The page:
Do you ever despair the ubiquity of digital gadgets these days? How often do you encourage your husband to unplug from the game console, or does he have to remind you to put away your mobile phone and get off Facebook? Do you ever wonder how the Jones family next door manages to ferry three kids to six different organized sports each week? Do you laud your childhood as golden years of exploration and adventure, hours of hide and seek, endless games of marbles, jail break, or capture the flag? Do you ever feel guilty now, as a grown up, when you spend a couple of hours on a rainy Saturday, lost in a book?
Me too! Well, except for the husband and children bit. I do, however spend a lot of time thinking about the ramifications of overly-organized childhoods, image-rich video games, and the compulsive avoidance of boredom.
For those of you who love to read and would appreciate a little affirmation of the goodness of the pastime, and for those of you who wonder how to juggle your children’s structured verses free time, I offer you these excerpts from an article I read today at work, and when I read it, was tempted to jump on the desk singing a slightly off-key though full of gusto rendition of the Hallelujah Chorus. The article comes from the School Library Journal, March 2012. It is titled Why read: the essential link between literacy and the imagination, by Sven Birkerts. I hope you will glean some useful nuggets from what follows.
“A book was to me, then, as now, a token of possibility, of privacy and self-containment. My greatest joy, then, as now, was to find a place away from others, to be alone and have it happen again, the renewable miracle: to feel the world I live in start to slowly recede while at the same time another, different world builds itself more and more distinctly around me.”
That doesn’t happen in films “because I’m not an agent in the production on screen, and what I’m watching is not saturated with my own perceptions and recognitions the way that any book I read is.”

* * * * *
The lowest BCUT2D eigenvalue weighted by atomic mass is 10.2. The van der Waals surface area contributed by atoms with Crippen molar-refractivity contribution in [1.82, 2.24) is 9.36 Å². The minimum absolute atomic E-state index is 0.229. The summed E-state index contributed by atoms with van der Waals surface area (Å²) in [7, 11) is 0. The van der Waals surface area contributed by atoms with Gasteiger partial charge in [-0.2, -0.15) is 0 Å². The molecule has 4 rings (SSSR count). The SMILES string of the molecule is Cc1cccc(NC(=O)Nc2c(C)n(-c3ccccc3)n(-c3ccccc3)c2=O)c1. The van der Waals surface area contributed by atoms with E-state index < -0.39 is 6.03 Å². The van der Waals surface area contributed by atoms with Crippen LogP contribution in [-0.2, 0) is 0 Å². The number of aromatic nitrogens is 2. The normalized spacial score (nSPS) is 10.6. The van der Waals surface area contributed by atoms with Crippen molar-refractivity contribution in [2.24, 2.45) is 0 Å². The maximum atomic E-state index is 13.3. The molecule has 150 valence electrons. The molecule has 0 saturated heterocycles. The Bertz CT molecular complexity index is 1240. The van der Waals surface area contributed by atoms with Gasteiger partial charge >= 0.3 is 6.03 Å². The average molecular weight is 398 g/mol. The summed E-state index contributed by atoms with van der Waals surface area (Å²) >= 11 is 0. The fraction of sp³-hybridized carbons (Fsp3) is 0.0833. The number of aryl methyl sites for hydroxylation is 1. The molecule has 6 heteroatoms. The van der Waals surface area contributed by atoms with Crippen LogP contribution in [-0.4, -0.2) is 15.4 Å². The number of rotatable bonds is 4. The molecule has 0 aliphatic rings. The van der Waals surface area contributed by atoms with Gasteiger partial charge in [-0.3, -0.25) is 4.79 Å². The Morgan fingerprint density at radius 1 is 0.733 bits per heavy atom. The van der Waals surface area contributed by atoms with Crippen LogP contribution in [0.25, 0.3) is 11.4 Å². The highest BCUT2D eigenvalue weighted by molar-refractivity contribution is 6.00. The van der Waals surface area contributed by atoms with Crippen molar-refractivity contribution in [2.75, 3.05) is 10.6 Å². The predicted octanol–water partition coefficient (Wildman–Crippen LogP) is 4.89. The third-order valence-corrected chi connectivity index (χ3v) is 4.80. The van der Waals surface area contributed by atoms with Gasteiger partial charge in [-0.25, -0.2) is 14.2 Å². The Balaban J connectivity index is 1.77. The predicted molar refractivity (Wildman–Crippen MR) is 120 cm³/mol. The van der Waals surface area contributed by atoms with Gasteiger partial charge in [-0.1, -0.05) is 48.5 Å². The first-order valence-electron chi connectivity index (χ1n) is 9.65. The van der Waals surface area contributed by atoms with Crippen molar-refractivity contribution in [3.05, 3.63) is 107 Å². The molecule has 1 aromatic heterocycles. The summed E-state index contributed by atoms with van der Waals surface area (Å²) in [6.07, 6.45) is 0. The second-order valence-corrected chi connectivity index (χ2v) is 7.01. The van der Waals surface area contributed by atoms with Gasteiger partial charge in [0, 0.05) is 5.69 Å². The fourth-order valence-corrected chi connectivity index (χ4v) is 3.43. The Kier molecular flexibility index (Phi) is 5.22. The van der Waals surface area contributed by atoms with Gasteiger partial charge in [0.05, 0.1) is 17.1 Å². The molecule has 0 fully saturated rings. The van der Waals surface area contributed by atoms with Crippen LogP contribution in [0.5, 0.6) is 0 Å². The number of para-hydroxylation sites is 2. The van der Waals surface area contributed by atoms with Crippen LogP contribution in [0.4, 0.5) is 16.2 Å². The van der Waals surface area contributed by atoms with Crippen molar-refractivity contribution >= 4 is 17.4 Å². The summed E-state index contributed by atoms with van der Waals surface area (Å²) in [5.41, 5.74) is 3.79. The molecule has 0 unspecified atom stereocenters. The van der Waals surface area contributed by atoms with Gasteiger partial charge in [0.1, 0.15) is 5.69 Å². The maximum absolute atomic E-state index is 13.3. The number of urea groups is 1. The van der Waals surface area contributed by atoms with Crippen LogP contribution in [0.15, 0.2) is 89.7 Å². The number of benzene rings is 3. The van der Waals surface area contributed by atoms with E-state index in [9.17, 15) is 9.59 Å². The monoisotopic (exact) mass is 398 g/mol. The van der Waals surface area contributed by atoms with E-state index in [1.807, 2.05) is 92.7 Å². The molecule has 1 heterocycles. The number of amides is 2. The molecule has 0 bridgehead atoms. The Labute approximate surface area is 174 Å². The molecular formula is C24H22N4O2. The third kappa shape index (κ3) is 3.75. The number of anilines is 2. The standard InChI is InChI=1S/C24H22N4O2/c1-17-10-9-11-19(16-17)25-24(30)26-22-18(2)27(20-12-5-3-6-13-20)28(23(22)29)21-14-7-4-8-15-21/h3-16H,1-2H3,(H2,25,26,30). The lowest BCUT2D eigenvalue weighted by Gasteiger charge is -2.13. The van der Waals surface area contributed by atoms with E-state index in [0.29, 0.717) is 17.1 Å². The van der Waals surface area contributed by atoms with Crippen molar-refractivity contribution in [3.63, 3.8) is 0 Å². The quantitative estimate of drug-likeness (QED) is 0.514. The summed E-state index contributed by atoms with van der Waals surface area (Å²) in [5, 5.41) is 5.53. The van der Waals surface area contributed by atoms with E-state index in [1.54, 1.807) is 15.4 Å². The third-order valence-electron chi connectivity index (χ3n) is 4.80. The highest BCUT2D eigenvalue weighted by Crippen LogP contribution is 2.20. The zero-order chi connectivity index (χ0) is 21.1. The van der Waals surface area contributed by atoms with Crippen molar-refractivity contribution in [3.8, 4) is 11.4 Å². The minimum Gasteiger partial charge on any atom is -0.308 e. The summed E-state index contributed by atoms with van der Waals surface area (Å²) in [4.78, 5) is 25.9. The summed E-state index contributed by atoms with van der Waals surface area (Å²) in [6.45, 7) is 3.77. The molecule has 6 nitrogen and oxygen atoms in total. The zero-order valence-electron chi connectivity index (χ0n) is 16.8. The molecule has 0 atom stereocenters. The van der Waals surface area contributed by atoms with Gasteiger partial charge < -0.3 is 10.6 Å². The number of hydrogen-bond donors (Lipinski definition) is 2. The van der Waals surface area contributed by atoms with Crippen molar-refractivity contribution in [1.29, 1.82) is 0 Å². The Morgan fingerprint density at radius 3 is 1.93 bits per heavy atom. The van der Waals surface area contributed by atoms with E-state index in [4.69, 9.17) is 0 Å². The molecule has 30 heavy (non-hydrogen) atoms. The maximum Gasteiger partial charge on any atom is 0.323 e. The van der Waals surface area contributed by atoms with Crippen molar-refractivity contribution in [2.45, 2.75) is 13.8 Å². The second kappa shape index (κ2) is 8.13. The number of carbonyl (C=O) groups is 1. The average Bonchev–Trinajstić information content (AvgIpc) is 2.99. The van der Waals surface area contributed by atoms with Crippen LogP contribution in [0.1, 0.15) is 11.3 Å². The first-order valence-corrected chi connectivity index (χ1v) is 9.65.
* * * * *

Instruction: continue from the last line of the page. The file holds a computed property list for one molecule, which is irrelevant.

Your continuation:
“Imaginings. That’s the word I’m looking for – or else imagination. When I think of how childhood reading might be changing, it’s this one human attribute that I worry about most. What is the impact of digital media, and the rapidly morphing culture surrounding it, on the child, on childhood, on the distinguishing feature of the child’s mentality: imagination? This is why I think about reading. Because it’s one of the main channels to imagination; and because it is, when practiced, a fostering practice, a safeguard.”
“If childhood was once – as I believe it was – vast with undivided time, and prey on occasion to profound boredom, it is no longer. The question is only which distraction to pursue, which game, which person or people to contact. Time is subdivided as never before, and from the parsing comes surficiality. Simply: penetration of any subject, or elaboration of any thought or intuition, requires sustained attention. And sustained attention needs time.”
“Imagination is languorous and exploratory. It muses and mulls, requires an atmosphere of freedom.”
“What is the argument we make for reading and daydreaming and cultivating inner resonances? I would say, to put it in the simplest terms, that imagination nourishes the primal self. As much as our skills and practical accomplishments bolster a sense of independent identity, imagination fills out the inner counterpart. It consolidates the “I’ by making plausible the other. Imagination enables empathy, and imagination exercised through reading, through the world of inhabiting the language and sensibilities of created characters – and of course the author herself – pushes continually against the solecism fed to us by a marketing industry selling consumption as the index of our worth.”
“Reading enlists the concentration as well as the focus. It takes one kind of time, but it then repays us with another. Which is the time of the inside life, which we so easily forget is the axis on which everything else turns.”